If this is True, then the last Process Task element is called, tUpdateWinValueX or tUpdateWinValueO for player 2. Passed into this last Process Task element is a new parameter called winGroup where we pass in the group of squares that won. Following the example above, Group A won with the top row of boxes so we pass a value of A1.

In the event that all squares are filled with an X or O but no one is the winner the last Procedure.If element is used with the following Expression attribute:

“@Request.sq1~”!=”” && “@Request.sq2~”!=”” && “@Request.sq3~”!=”” && “@Request.sq4~”!=”” && “@Request.sq5~”!=”” && “@Request.sq6~”!=”” && “@Request.sq7~”!=”” && “@Request.sq8~”!=”” && “@Request.sq9~”!=””

This is merely checking that each square is not empty. Since this element is placed at the end of the element stack and no further win checks are made, this equates to a tie. The player is then returned to the game board with a new parameter ‘win’ set to ‘0’. This will be used in Conditional attributes of the report definitions’ elements to determine what to show in the case of a tie.

However, if not a single Procedure.If element evaluates to True then Procedure.Else element is triggered. This element takes all the currently selected square values and the player turn values and then returns the player to the game board. Unless there is a win or tie, this is the path most taken by the players so that the game can progress forward.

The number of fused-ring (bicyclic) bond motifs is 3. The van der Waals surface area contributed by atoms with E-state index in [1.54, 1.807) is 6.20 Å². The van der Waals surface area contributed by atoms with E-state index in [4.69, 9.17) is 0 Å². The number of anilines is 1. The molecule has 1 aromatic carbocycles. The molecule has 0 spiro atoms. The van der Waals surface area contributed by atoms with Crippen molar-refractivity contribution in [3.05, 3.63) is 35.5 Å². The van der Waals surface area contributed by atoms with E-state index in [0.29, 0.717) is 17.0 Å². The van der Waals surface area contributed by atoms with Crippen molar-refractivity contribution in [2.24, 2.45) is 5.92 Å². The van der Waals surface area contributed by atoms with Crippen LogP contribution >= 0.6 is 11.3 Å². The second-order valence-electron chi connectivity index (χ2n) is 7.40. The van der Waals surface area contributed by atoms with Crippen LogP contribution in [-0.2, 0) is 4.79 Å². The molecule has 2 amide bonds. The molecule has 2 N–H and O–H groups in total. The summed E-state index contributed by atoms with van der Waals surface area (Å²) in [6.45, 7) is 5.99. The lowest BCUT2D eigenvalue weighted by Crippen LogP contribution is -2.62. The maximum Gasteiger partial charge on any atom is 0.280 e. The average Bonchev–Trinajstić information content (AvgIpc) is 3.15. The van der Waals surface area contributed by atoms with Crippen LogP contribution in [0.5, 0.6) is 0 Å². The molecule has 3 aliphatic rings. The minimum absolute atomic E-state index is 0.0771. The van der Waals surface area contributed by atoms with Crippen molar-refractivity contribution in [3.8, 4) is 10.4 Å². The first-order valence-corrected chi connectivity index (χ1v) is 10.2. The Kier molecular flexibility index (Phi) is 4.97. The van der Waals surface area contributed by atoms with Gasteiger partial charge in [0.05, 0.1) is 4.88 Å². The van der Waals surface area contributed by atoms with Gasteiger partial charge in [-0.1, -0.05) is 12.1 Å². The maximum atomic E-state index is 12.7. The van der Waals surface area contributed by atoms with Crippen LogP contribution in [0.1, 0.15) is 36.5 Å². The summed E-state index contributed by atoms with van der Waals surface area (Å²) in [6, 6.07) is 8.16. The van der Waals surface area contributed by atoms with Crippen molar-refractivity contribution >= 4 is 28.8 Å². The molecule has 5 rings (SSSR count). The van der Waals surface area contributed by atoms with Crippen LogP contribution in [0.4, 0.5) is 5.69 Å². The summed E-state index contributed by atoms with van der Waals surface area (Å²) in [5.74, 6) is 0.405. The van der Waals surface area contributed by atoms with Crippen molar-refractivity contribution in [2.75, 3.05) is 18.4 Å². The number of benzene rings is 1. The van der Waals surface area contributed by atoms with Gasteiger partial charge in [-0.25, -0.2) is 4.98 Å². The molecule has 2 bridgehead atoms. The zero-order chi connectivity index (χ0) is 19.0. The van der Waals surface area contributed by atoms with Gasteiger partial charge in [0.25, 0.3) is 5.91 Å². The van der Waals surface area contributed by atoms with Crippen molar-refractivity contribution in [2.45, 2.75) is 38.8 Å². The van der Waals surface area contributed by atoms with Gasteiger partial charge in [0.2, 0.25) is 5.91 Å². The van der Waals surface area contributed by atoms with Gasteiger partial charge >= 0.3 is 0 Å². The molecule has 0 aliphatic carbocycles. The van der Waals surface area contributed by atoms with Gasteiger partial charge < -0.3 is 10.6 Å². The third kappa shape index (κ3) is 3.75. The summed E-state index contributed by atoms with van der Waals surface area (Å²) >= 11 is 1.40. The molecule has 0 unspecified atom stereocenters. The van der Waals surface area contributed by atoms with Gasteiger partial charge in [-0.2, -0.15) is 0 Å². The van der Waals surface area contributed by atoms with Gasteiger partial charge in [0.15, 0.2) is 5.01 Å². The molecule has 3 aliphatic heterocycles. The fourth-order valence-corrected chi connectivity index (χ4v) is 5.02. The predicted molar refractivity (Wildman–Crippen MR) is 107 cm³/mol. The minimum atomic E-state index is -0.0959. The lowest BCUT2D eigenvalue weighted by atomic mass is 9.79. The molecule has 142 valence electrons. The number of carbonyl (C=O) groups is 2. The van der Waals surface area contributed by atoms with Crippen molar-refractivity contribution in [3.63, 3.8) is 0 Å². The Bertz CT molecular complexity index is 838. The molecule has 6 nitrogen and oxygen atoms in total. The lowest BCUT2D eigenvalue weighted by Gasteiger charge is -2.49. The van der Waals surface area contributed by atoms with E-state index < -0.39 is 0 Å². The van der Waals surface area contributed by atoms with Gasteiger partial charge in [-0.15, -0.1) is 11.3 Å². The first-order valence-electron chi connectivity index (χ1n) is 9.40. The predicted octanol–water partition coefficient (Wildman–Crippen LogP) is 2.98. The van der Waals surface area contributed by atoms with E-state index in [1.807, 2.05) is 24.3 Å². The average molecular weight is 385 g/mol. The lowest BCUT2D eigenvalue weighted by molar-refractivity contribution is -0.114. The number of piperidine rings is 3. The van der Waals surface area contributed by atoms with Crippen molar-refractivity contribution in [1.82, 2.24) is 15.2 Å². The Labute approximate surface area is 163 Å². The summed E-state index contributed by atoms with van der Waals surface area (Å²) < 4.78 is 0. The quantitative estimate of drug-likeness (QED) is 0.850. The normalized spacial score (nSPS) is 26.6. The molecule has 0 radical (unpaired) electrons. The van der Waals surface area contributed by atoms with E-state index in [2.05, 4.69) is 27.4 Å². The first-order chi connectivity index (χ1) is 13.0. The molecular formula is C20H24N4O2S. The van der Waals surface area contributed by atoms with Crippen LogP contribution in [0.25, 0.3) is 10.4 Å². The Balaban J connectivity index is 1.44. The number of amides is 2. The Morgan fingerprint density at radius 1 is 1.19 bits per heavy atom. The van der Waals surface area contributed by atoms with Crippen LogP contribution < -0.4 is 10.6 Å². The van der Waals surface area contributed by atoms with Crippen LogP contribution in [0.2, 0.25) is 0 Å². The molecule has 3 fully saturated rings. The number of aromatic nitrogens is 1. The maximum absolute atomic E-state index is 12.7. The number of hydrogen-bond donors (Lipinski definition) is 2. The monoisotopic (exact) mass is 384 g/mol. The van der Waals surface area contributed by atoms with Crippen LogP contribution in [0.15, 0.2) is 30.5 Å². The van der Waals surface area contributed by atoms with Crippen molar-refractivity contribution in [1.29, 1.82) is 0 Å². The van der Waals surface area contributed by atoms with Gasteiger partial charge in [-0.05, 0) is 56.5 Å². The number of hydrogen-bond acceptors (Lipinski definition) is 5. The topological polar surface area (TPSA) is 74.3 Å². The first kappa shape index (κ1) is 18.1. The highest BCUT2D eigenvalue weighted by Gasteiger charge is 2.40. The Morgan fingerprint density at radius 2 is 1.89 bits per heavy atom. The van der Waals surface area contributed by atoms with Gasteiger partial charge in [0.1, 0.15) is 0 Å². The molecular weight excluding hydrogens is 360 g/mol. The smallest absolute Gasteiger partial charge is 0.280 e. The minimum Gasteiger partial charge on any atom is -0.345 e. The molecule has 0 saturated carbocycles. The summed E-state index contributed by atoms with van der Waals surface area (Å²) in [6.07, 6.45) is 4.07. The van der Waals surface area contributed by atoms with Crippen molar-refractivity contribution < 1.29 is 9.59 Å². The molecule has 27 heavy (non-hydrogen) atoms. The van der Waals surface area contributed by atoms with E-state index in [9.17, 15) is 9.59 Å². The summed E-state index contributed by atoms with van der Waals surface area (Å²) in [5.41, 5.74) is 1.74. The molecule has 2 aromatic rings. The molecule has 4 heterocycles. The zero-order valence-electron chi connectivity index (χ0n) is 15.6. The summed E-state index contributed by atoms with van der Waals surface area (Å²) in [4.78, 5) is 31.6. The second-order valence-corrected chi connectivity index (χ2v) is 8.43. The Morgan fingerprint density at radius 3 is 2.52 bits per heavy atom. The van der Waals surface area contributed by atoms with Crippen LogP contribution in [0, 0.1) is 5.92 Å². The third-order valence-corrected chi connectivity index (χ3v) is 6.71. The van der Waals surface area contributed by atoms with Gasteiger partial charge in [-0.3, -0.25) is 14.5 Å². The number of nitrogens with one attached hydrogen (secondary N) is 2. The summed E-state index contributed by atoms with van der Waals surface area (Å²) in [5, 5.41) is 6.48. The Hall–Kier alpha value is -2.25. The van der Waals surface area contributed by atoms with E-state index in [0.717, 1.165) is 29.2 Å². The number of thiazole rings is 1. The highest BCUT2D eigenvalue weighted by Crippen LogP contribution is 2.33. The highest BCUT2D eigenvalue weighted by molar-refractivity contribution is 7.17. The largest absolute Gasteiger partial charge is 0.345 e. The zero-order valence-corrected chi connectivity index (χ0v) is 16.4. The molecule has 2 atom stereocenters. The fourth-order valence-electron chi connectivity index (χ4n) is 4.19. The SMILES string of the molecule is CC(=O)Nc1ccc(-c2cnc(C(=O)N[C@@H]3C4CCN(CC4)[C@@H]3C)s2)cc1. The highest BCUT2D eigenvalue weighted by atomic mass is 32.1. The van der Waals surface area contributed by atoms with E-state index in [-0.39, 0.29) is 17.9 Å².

Our last Process Task elements, tUpdateWinValueX or tUpdateWinValueO, are used for some housekeeping and to update tracked wins. The Process Task used is dependent on the identified winner.

The Default Request Parameters element retrieves the Cookie value for xWins and updates by one. If no Cookie value is present, then it will be null + 1 which equals 1.

The Procedure Set Cookie Vars element sets the updated xWins value to the local players’ browsers cookie cache.

As this Process Task road comes to an end, we pass three new values to the report definition; ‘win’ to tell the Conditional attributes that a win occurred, ‘winGroup’ to state which squares were a part of the winning selection, and ‘winner’ to set the winner as player one or two so we know who won.

Mapping Out the Rules

Below you will find a flow of the steps which show the rules of Tic-Tac-Toe within a Logi Info Studio application (click to enlarge).

Final Thoughts

We outlined the Process Task elements that power a Tic-Tac-Toe game, but there is much more than can be done with this process element. I invite you to not only learn from this report definition but to also expand on it to further your Logi skills—you can add additional rules or combine the Process Task elements into a much more compact and streamlined statement. You might even find a whole new way to power your business rules.

Download the game files here and try it for yourself!

About the Author

Michael Kujawski is an Application Support Engineer with Logi Analytics. He has more than five years of experience helping customers tackle creative challenges in application development and production.